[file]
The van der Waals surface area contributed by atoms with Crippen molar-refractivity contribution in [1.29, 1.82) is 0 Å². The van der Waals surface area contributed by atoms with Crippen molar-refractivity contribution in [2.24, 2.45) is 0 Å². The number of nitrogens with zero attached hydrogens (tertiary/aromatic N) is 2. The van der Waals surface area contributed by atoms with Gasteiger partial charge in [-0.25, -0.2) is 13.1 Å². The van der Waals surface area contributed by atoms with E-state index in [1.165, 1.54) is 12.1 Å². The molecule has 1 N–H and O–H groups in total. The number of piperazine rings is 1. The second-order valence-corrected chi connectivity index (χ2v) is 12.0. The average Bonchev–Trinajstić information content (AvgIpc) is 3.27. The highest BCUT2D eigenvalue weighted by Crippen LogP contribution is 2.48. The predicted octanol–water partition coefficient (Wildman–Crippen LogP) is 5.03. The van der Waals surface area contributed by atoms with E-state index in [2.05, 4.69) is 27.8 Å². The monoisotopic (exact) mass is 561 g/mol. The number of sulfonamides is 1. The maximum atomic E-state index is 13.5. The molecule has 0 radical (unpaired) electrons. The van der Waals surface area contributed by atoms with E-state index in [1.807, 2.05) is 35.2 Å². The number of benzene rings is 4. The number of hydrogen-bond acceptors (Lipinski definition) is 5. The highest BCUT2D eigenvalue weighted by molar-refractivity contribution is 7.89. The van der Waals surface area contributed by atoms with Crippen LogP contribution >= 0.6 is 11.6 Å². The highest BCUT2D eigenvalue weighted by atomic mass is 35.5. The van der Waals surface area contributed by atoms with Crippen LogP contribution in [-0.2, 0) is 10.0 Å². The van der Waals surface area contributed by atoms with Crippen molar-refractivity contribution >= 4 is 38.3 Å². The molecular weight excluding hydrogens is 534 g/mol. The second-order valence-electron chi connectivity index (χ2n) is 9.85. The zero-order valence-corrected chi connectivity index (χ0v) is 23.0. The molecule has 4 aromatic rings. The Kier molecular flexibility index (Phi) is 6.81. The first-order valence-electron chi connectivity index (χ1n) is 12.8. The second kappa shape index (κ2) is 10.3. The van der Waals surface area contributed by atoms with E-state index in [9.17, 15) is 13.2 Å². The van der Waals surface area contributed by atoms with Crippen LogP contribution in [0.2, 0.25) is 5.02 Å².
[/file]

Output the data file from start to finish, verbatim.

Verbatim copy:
The van der Waals surface area contributed by atoms with Crippen molar-refractivity contribution in [1.29, 1.82) is 0 Å². The van der Waals surface area contributed by atoms with Crippen molar-refractivity contribution in [2.24, 2.45) is 0 Å². The number of nitrogens with zero attached hydrogens (tertiary/aromatic N) is 2. The van der Waals surface area contributed by atoms with Gasteiger partial charge in [-0.25, -0.2) is 13.1 Å². The van der Waals surface area contributed by atoms with E-state index in [1.165, 1.54) is 12.1 Å². The molecule has 1 N–H and O–H groups in total. The number of piperazine rings is 1. The second-order valence-corrected chi connectivity index (χ2v) is 12.0. The average Bonchev–Trinajstić information content (AvgIpc) is 3.27. The highest BCUT2D eigenvalue weighted by Crippen LogP contribution is 2.48. The predicted octanol–water partition coefficient (Wildman–Crippen LogP) is 5.03. The van der Waals surface area contributed by atoms with E-state index in [2.05, 4.69) is 27.8 Å². The monoisotopic (exact) mass is 561 g/mol. The number of sulfonamides is 1. The maximum atomic E-state index is 13.5. The molecule has 0 radical (unpaired) electrons. The van der Waals surface area contributed by atoms with E-state index in [1.807, 2.05) is 35.2 Å². The number of benzene rings is 4. The number of hydrogen-bond acceptors (Lipinski definition) is 5. The highest BCUT2D eigenvalue weighted by molar-refractivity contribution is 7.89. The van der Waals surface area contributed by atoms with Crippen LogP contribution >= 0.6 is 11.6 Å². The highest BCUT2D eigenvalue weighted by atomic mass is 35.5. The van der Waals surface area contributed by atoms with Crippen LogP contribution in [-0.2, 0) is 10.0 Å². The van der Waals surface area contributed by atoms with Crippen molar-refractivity contribution >= 4 is 38.3 Å². The molecular weight excluding hydrogens is 534 g/mol. The second-order valence-electron chi connectivity index (χ2n) is 9.85. The zero-order valence-corrected chi connectivity index (χ0v) is 23.0. The molecule has 4 aromatic rings. The Kier molecular flexibility index (Phi) is 6.81. The first-order valence-electron chi connectivity index (χ1n) is 12.8. The second kappa shape index (κ2) is 10.3. The van der Waals surface area contributed by atoms with E-state index in [9.17, 15) is 13.2 Å². The van der Waals surface area contributed by atoms with Crippen LogP contribution in [0.2, 0.25) is 5.02 Å².